The 25th May 2020 marked two years since the General Data Protection Regulation (GDPR) and the Data Protection Act 2018 came into force in the UK.  The change in law saw the biggest change in data protection law in 20 years and gave the regulator, the Information Commissioner’s Office (ICO), the ability to impose much tougher sanctions and levy higher fines on organisations that fail to comply with data protection law.

The introduction of the GDPR saw organisations of all sizes overhaul their data protection compliance, conduct audits and map out a plan to bring them in line with the requirements of the new legislation. 

The 2-year anniversary is also likely to mark the point at which many organisation’s policies and procedures, introduced at the time the GDPR was implemented, will need to be revised and reviewed. 

You are not alone in this feat.  The European Commission must also conduct a review of the GDPR and report the findings of this review to the European Parliament by 25 May 2020.  However, we understand that the findings of this review will not be published until June.

What do we expect the review to cover?

Under Article 97 of the GDPR, the European Commission is obliged to report to the European Parliament and European Council on the evaluation and review of the GDPR. 

This review must be conducted 2 years after the date the GDPR was implemented (i.e. 25 May 2020) and every 4 years thereafter.  As required by the terms of the GDPR, the review must concentrate on international transfers of personal data and the cooperation mechanism between national data protection authorities. 

The European Commission announced a public consultation in April 2020 calling for views on both of these issues.

International Transfers of Personal Data

A common theme in consultation responses are the lack of clarity and certainty in respect of international data flows.  In particular, there are concerns that standard contractual clauses as a transfer mechanism can be insufficient due to the fact that there is no processor to sub-processor standard contractual clauses. 

In global contractual chains, this poses uncertainty as it has led to individual interpretations of how to implement transfer mechanisms for international data transfers. 

In addition, consultation responses call for clarity on the territorial scope of the GDPR.  In the UK, ICO guidance indicates that if the GDPR applies to an organisation then a transfer mechanism (e.g. standard contractual clauses) does not apply.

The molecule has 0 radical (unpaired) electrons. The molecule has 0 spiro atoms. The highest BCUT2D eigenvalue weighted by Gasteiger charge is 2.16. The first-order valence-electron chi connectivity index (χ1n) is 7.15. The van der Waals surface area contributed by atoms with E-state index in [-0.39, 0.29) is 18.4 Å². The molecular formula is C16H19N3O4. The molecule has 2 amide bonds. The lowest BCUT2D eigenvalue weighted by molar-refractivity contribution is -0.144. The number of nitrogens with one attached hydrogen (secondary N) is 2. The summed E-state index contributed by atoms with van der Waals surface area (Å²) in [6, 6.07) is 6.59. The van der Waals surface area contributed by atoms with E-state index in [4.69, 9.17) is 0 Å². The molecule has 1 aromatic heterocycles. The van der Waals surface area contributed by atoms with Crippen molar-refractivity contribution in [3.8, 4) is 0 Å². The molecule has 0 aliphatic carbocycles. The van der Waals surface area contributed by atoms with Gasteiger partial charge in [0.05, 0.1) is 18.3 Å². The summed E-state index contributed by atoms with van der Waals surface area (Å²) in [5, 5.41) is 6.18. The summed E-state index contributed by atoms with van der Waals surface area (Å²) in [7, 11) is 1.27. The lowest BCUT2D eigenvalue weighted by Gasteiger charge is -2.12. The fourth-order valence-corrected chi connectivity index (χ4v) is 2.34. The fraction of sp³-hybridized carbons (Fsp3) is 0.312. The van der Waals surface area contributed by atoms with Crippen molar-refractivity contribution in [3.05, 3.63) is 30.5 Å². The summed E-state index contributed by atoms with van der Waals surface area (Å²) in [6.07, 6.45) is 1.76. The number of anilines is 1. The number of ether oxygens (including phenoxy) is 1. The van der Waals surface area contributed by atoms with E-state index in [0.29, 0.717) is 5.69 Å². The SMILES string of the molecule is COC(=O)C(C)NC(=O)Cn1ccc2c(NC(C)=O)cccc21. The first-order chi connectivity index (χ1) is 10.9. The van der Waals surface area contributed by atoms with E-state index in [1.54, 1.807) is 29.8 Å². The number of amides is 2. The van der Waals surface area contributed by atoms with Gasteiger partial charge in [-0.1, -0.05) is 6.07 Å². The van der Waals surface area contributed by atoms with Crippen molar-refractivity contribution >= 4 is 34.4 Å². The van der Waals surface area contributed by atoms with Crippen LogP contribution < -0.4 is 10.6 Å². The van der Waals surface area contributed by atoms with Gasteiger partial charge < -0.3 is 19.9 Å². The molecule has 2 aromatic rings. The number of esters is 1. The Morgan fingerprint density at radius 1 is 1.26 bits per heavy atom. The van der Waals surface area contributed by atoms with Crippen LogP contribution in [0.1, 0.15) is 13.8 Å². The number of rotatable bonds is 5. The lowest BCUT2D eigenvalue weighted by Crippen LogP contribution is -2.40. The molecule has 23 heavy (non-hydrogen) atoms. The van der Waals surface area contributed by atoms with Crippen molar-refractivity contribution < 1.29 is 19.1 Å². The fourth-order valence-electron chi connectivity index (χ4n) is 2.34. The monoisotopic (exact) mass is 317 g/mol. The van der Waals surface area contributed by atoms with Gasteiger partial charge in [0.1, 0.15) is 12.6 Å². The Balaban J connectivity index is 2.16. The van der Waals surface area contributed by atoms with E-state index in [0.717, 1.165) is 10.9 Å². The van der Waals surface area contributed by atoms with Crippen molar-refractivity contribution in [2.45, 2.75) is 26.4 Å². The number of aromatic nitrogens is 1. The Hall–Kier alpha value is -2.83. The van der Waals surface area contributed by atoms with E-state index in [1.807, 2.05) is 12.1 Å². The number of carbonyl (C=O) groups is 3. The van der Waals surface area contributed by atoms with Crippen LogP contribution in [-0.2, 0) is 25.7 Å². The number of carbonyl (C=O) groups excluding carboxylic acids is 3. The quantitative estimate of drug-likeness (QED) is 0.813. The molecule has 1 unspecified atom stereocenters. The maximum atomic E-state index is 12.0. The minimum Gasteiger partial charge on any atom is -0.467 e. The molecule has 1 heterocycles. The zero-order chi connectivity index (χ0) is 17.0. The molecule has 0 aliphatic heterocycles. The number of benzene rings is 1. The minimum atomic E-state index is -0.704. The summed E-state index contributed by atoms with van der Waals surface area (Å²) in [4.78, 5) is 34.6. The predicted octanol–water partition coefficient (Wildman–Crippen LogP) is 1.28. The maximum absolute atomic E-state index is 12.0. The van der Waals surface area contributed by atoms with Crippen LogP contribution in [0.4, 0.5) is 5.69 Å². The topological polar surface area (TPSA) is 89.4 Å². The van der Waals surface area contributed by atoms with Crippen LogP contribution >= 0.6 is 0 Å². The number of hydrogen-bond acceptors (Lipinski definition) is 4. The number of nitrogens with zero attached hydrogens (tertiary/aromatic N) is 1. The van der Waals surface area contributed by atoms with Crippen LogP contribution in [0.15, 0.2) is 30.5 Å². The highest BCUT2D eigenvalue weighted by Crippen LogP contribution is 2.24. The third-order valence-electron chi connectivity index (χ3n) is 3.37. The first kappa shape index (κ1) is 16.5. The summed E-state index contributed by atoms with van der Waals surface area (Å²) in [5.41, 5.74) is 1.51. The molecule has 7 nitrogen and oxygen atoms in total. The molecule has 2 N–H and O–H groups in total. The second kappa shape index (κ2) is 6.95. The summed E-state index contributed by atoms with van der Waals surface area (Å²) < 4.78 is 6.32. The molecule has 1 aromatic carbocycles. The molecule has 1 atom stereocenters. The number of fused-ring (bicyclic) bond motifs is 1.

However, this indication is not replicated in guidance produced by the European Data Protection Board where the guidance states that the interplay between territorial scope and international transfers needs to be further assessed.  

Therefore, given the number of organisations calling for clarity in this regard, we expect the review to address the concerns raised in relation to international transfers of personal data and hope that further guidance is produced and additional standard contractual clauses are drafted.

Co-operation between national Data Protection Authorities 

Under the terms of the GDPR, national data protection authorities are required to provide each other with mutual assistance, conduct joint operations and adopt a consistent approach to the regulating the GDPR. 

The GDPR contains a formal consistency and dispute resolution mechanism. However, in guidelines produced by the Article 29 Working Party, there is an emphasis on co-operation between lead and concerned national data protection authorities to reach a mutually acceptable course of action, and indicates that the formal consistency mechanism should only be invoked where co-operation cannot be achieved.

A common theme from the consultation responses is the call for harmonisation of the way in which the GDPR is applied and enforced across all member states as there is currently disparity in the various approaches. 

Linked to the call for harmonisation is the need for national data protection authorities to be provided with sufficient resources to effectively carry out duties they are legally required to undertake in accordance with the GDPR. 

Under the GDPR, the obligations and role of national data protection authorities have expanded greatly and many of the consultation responses indicate that they feel authorities are not properly funded to carry out these duties. A greater level of funding would allow national data protection authorities to be more proactive in establishing mutual co-operation and harmonising the application of the GDPR across member states.


The report prepared by the European Commission is not due to be published until June.  However, we envisage that it will recommend a greater level of harmonisation between member states to ensure the GDPR is applied and enforced consistently across the EU.  In addition, we expect that the report will recommend further guidance to be published to assist organisations to interpret the requirements of the GDPR in a consistent manner.


By Bethany Paliga,Data Protection Practitioner and solicitor, Forbes Solicitors

Accredited Data Protection Practitioner and solicitor, Bethany Paliga, Forbes Solicitors, regularly assists and advises a variety of organisations with data protection compliance.